The Forgotten Victims of Maine’s Opioid Epidemic

Date: 08/29/2019

Grant Will Build Community Collaboration to Support Child Victims

The effects of the opioid epidemic have been felt far and wide across the state of Maine, and several programs have been implemented to provide support for people with opioid use disorder and to restrict the prescribing of opioids. But there are victims of the opioid crisis who often go overlooked and underserved: children.

“This is an invisible population that often goes under the radar,” says Derek Hurder, who serves as Program Manager for Youth Victims of Crime at Penquis – Maine’s largest community action agency.

IMG_4497.jpg“A lot of times, children become victims of crime as a result of someone’s opioid abuse, usually through abuse, neglect or even trafficking,” Derek says. “Unfortunately, most of these kids who have substance abuse in their families are good at hiding it, and for good reason. They have attachments to their families and don’t want to jeopardize those. But it adds to the trauma in the child’s life.”

Now, thanks to a $600,000 grant Penquis recently received from the U.S. Department of Justice, Penquis is spearheading an expansive collaboration with partners throughout the region like Northern Light Health to help these forgotten victims of the opioid crisis. Hurder is leading the effort.

“Right now, we’re building the framework for what this is going to look like,” he says. “We’re trying to figure out how to identify these youth and determine what kind of interventions are going to work best. Ultimately, we’re driving toward building a coordinated community response.”

This collaborative approach centers on creating a cohesive network of resources that provide a child with various access points, Hurder says. Through the program, community members will identify existing service gaps and build a response that uses a range of interventions from traditional therapy to recreational activities. Then, by raising awareness in the community of what services are available, kids will have greater access to the help they need, Hurder says.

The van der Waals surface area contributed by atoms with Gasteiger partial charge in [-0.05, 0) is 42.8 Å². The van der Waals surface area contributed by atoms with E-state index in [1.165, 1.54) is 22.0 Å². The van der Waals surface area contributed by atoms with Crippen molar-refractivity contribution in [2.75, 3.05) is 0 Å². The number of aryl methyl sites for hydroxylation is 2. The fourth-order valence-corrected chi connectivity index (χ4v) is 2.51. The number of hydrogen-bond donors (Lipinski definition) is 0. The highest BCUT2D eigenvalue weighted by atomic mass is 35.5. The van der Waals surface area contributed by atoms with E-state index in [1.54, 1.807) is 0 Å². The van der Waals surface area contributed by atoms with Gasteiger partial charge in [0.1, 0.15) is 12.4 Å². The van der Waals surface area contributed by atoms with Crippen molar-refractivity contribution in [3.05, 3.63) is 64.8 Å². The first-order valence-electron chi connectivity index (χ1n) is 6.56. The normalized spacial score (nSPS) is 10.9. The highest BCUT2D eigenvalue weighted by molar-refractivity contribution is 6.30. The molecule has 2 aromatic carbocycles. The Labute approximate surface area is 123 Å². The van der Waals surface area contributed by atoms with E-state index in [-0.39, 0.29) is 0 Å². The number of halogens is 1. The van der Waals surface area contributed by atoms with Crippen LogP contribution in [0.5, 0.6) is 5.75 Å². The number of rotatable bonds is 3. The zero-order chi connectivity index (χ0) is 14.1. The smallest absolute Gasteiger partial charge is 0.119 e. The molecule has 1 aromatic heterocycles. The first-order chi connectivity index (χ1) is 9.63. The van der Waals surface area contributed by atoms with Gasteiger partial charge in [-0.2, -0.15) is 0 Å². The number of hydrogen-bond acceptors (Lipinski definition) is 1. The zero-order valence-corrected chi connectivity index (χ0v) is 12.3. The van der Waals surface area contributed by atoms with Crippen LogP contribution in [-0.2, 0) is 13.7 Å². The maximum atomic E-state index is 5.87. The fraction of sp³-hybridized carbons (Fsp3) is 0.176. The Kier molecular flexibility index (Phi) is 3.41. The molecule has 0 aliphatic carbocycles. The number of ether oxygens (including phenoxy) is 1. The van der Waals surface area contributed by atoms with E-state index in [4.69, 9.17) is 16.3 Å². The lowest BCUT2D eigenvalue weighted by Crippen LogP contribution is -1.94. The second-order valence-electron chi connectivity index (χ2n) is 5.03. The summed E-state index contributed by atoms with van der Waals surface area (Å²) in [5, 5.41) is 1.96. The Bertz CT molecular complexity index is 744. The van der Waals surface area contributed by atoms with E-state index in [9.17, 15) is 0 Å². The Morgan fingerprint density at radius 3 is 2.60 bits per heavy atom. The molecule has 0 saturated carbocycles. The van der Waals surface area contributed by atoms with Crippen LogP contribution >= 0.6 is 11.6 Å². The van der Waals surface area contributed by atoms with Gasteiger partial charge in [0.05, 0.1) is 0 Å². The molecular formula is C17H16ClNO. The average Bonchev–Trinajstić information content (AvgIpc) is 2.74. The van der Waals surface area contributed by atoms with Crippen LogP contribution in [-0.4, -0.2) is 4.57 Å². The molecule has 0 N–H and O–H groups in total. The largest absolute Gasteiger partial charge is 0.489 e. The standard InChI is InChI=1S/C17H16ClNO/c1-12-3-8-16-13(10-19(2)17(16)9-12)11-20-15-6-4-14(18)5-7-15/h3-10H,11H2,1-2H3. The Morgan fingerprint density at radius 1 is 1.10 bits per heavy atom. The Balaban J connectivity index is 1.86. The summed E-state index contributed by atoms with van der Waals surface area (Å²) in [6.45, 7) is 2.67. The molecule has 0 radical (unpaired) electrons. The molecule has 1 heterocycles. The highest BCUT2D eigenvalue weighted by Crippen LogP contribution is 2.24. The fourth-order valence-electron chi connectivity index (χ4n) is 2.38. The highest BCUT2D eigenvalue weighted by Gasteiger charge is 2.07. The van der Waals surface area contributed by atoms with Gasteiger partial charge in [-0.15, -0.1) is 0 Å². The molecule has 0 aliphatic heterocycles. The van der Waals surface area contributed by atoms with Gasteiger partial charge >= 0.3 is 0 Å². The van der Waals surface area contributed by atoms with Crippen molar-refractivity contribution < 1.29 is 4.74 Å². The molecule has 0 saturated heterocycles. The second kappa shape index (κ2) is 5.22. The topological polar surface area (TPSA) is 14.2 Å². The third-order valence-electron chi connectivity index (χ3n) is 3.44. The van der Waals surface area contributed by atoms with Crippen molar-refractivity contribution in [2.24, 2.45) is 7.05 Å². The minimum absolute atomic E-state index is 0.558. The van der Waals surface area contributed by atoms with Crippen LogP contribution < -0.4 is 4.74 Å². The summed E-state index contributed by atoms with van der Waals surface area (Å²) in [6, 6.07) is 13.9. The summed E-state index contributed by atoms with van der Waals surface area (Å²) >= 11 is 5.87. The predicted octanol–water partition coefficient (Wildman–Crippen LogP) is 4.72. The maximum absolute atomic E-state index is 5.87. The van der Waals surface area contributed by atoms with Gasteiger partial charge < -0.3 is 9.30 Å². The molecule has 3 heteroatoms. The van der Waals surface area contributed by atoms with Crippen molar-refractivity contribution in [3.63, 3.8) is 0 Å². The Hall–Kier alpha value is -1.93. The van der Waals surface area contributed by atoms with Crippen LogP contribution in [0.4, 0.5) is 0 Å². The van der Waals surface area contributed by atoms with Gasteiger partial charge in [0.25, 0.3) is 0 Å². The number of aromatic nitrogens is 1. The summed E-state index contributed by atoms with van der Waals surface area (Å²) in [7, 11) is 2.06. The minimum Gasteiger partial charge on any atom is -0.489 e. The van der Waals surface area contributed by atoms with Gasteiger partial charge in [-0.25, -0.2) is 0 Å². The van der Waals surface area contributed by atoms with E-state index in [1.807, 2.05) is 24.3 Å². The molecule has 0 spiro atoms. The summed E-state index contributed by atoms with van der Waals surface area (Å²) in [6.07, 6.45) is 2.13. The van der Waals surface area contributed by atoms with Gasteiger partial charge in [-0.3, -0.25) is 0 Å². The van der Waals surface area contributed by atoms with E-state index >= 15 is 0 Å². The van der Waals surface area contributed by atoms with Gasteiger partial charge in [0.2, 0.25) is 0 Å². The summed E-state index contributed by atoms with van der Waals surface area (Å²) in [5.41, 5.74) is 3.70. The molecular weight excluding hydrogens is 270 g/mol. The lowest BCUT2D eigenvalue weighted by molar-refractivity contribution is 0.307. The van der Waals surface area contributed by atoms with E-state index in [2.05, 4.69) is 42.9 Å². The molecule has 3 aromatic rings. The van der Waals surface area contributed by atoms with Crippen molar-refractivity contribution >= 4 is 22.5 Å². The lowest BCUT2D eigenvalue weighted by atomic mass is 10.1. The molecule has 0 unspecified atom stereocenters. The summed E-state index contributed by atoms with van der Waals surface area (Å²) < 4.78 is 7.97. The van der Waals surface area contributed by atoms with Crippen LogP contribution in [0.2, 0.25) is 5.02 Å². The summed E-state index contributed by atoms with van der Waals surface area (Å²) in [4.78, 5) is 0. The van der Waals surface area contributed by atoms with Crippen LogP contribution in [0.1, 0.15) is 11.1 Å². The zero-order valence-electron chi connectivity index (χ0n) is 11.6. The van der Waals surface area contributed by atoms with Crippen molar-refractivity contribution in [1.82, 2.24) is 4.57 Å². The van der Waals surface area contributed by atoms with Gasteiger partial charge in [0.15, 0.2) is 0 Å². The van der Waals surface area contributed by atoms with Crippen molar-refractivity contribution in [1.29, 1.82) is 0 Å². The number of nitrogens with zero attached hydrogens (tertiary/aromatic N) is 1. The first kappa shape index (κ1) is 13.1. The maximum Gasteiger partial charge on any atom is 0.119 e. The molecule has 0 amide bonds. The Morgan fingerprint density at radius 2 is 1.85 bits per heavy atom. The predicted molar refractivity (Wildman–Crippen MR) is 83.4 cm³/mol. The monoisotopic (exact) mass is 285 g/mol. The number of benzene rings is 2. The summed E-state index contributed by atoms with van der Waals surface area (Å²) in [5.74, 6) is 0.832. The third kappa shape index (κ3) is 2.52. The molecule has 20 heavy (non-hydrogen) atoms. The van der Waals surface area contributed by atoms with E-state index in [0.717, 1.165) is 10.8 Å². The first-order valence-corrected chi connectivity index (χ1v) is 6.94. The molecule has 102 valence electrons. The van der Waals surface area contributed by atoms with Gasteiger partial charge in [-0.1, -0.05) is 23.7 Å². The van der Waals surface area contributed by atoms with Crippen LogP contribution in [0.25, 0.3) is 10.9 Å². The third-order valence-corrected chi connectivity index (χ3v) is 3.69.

The seamless approach is designed to serve as a catch-all net, addressing gaps in services, so no child falls through the cracks.

Throughout the summer, Hurder will be conducting community outreach and bringing stakeholders from healthcare, law enforcement, social services, school districts, foster parents, and service agencies to the table to create this robust network of resources and also sitting at that table--the kids themselves.

“The ones to ask what the kids need are the kids,” Hurder says. “We’re trying to incorporate them to help inform the process.”

The end goal is a comprehensive model that provides interventions and therapies to children from birth to age 18 who are victims of opioid-related crimes. Hurder expects to launch direct interventions, in collaboration with Northern Light Health and other partners, by next year.

“We’re looking forward to shining some light on this and coming together as a community to support these individuals,” Hurder says. “When we have the opportunity to work together to reach out and mitigate some of these through treatment for trauma, we’re helping these children build resilience and a bright future.”

Pictured: Derek Hurder, Program Manager for Youth Victims of Crime at Penquis